Like much of the cloud software sector, Appian's (APPN 2.20%) stock price has been on a roller coaster for much of the last two years.
Share prices surged as high as $260 a year ago with the help of a short squeeze before crashing down to just around $50 a share. However, what's remarkable is that while the stock has been highly volatile, Appian's performance as a company has been incredibly steady during that time.
This was demonstrated again last week when the company delivered another strong quarterly earnings report, topping its own guidance and analyst estimates. The fourth-quarter results were enough to earn the stock a 13% price boost on Friday.
Here are some of the highlights in the report:
- Cloud subscription revenue, the metric the company is optimizing for, jumped 39% to $51.2 million.
- Total revenue, which includes term licenses and professional services, increased 29% to $105 million, beating estimates of $95.3 million.
- Its adjusted loss per share expanded from $0.03 to $0.16, but that also beat expectations for a loss of $0.23 per share.
- For 2022, the company expects revenue to grow 20%-21% to $444 million-$446 million, ahead of the consensus estimate of $424.3 million.
Appian is an accelerating business
2021 was a big year for Appian. It acquired Lana Labs, taking an important step in expanding its low-code platform to include process mining, the activity that happens before its low-code workflows get created and then automated. Companies have traditionally used different vendors for process mining and low-code software, but uniting the two makes sense as the functions are connected. By doing so, Appian is leading the market, taking a step ahead of its competitors.
The company also revealed some metrics it hadn't previously highlighted, showing how the business ramped higher in 2021. While key metrics like cloud-subscription revenue growth and total revenue growth accelerated from 2020 to 2021, the company also revealed that growth in remaining performance obligations (RPO) increased from 17% in 2020 to 38% in 2021 with RPO (which is a proxy for a backlog in orders and demonstrates strong demand) reaching $285.5 million.
Growth in high-value customers also jumped, going from 55 customers with $1 million or more in annual revenue to 75, and the company said that the number of workflows created on its platform jumped 81% last year to 4.5 billion. That's important because usage is growing significantly faster than sales. That shows not only that Appian's software is an important tool for its customers but also there is some slack in demand. In an interview, CEO Matt Calkins called that usage growth a "reservoir of potential," or something the company could monetize at some point in the future, though it has no plans to do so currently.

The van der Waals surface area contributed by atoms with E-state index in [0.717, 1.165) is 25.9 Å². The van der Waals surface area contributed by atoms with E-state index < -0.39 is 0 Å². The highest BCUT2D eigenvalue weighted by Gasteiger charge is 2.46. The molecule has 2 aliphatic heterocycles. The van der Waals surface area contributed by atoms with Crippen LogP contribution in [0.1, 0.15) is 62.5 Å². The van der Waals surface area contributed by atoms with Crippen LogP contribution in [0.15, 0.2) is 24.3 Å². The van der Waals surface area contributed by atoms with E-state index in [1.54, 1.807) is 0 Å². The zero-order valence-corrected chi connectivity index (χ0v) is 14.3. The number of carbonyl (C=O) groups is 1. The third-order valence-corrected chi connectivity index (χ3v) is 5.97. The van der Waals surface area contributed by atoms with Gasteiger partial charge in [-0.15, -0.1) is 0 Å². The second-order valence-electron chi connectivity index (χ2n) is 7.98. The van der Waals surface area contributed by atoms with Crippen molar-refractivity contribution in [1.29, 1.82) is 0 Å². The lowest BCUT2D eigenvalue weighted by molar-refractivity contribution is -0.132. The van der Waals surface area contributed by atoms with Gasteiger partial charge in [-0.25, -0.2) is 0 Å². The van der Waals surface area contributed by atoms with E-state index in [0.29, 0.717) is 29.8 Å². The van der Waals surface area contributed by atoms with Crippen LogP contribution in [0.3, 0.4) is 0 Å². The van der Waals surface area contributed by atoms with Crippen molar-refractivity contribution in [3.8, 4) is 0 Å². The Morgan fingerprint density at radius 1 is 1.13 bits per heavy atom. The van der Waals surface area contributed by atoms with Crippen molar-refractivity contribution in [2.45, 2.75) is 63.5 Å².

The growth in workflows, which have more than tripled over the last two years, also helps illustrate how increasing functionality is driving usage, showing the improvements the company has made to the Appian product suite over the last year or two are paying off.
What to expect in 2022
The integration of process mining into the software suite should be a key catalyst this year, and the company just became the first low-code software company to earn Provisional Authorization at Impact Level 5 (IL-5) from the federal government, giving it an advantage in securing contracts with agencies like the Department of Defense. As a combined unit, the federal government is Appian's biggest customer, and it has contracts with 45 different agencies so that authorization should give it an edge in an important market.
In addition to those steps, the momentum the company is building with high-value customers gives Calkins confidence that Appian can command the high end of the market, which offers higher margins and customers willing to pay up for a differentiated product.
The low-code market is expected to take off this decade as Gartner has predicted that 65% of app development will be done with low code by 2024. Appian seems well-positioned to take advantage of that transition, especially after its expansion into process mining.
Now trading at a price-to-sales ratio of 9 based on its guidance for 2022 and with a track record of exceeding its guidance, the risk/reward on the cloud stock looks as favorable as it has in a long time.